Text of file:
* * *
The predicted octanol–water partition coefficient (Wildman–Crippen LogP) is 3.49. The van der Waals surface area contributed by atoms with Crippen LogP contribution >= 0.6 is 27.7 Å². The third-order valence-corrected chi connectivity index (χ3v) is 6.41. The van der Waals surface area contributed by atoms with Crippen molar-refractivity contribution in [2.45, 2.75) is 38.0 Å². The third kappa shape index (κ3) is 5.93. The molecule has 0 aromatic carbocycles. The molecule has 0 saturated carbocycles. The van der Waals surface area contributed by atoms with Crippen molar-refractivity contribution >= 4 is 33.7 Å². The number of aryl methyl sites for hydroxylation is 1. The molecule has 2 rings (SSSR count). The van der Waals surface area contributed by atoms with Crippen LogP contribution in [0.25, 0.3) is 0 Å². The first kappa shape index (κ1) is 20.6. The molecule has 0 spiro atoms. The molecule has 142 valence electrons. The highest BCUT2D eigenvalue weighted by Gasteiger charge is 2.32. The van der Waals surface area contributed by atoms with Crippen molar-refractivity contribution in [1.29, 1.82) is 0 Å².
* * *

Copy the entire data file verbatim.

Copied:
The predicted octanol–water partition coefficient (Wildman–Crippen LogP) is 3.49. The van der Waals surface area contributed by atoms with Crippen LogP contribution >= 0.6 is 27.7 Å². The third-order valence-corrected chi connectivity index (χ3v) is 6.41. The van der Waals surface area contributed by atoms with Crippen molar-refractivity contribution in [2.45, 2.75) is 38.0 Å². The third kappa shape index (κ3) is 5.93. The molecule has 0 aromatic carbocycles. The molecule has 0 saturated carbocycles. The van der Waals surface area contributed by atoms with Crippen molar-refractivity contribution >= 4 is 33.7 Å². The number of aryl methyl sites for hydroxylation is 1. The molecule has 2 rings (SSSR count). The van der Waals surface area contributed by atoms with Crippen LogP contribution in [0.25, 0.3) is 0 Å². The first kappa shape index (κ1) is 20.6. The molecule has 0 spiro atoms. The molecule has 142 valence electrons. The highest BCUT2D eigenvalue weighted by Gasteiger charge is 2.32. The van der Waals surface area contributed by atoms with Crippen molar-refractivity contribution in [1.29, 1.82) is 0 Å².